One of the main problems with monopoly-based systems of governance around the world is that they’re set up around a zero-sum fight for political power, either fighting for some plurality of votes or fighting for the place of absolute ruler, with the resulting decisions made affecting everyone who lives within the government’s territory. In New Hampshire, like much of the U.S., there is effectively a two-party system controlling state politics (despite people without a formal party affiliation outnumbering either major party in the state). Even if there were proportional representation with more than two parties, the problem remains: whatever decisions the representatives make at the end of the day, everyone who resides in the state has to live with them.
Some government services are necessarily place-based, such as maintaining roads and utilities, or caring for parks and wildlife, and thus not only prone to monopoly but are perhaps best provided as a democratically governed monopoly. For these services it’s reasonable to expect the people living in these places and using these resources to take responsibility for them and live with the decisions of the local governance system. Other government services however, such as certain regulations, education, and social services aren’t dependent on where you live. These services could be offered on an a la carte, opt-in basis no matter where you live, provided by a market of different service providers. Instead of having to move to a new school district, for example, parents who want better quality education for their kids could opt-in to a different school or education system. Instead of having to move to a new jurisdiction with a different set of regulations, businesses and customers who prefer stricter or more lenient rules could opt-in to different regulatory systems.
This already happens today, to some degree. For example the rules that riders and drivers in on-demand ride services opt-in to are different depending on the app they are using. Similarly, buyers and sellers participating in different online marketplaces are following different rules depending on the marketplace they are using. These private jurisdictions and dispute resolution systems are usually designed to be legally binding within the government court system while still providing new, custom rules for participants to follow. A similar market for private governmental services could form around currently-monopolized government services that are not necessarily dependent on the location of the users. People would be able to prioritize and choose the services they want to fund rather than having these decisions made for them by representatives through the political system.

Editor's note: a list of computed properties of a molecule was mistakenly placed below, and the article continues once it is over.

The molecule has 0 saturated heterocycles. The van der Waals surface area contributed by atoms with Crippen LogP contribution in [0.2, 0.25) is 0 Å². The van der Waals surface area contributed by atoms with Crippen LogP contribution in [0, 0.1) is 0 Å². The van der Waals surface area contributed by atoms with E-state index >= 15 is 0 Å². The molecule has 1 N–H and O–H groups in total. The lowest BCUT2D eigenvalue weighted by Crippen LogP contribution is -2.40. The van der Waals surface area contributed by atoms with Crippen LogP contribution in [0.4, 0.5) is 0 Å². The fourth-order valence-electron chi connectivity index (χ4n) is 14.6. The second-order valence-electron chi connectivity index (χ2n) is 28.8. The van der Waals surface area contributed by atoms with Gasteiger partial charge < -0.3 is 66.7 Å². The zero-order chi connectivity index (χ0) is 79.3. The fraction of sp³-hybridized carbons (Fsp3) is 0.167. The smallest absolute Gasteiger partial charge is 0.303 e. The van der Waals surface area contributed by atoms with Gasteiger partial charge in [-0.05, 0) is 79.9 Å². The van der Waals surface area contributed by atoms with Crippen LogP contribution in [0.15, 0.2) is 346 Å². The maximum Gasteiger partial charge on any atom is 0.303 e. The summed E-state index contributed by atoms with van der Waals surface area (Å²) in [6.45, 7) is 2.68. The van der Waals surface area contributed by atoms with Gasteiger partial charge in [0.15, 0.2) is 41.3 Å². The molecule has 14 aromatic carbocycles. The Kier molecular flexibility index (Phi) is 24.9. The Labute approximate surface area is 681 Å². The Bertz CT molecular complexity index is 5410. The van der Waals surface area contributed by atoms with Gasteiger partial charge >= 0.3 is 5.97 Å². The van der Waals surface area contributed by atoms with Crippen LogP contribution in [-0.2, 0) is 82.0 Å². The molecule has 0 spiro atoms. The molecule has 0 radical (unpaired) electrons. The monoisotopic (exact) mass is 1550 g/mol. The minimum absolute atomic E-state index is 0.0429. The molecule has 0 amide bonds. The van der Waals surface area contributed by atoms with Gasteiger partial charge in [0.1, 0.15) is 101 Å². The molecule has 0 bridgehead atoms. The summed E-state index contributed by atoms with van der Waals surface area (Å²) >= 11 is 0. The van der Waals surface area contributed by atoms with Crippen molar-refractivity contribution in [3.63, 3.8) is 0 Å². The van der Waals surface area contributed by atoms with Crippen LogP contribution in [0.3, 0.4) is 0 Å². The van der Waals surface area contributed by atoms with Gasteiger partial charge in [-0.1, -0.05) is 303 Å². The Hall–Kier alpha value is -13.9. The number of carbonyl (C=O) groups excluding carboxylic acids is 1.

A service that reaches a critical mass of demand will inevitably be provided by entrepreneurs — and not necessarily for-profit — possibly even before the service would be popular enough to tip the political scales in its favor under the current monopoly government system. Services that fall out of favor or become outdated will naturally wind down due to financial or social realities, with no need to convince a room full of politicians when is the right time to end a program. Popular, well-run services will receive the necessary funding and could grow to service other markets where there is demand. There is no reason for a successful team that has built and scaled a popular, well-run service to be confined to a particular geographic area when they could replicate their successes in multiple places like any other business or nonprofit.
So if you get a healthcare provider that you feel really understands your needs and takes care of you well, you can recommend them to family and friends in another part of the provider’s coverage area and they can sign up too. On the flip side, if you feel like your healthcare provider is incompetent or doesn’t truly care about you then you can cancel the service and sign up for a different one. Rather than having one monopoly system that everyone is forced to pay for via taxation — whether or not that system works well for the people it is supposed to serve — multiple systems could work alongside each other to give people maximum choice and the best quality available. In this kind of “system of systems”, known as panarchy or polycentric governance, almost everyone can get almost everything they want.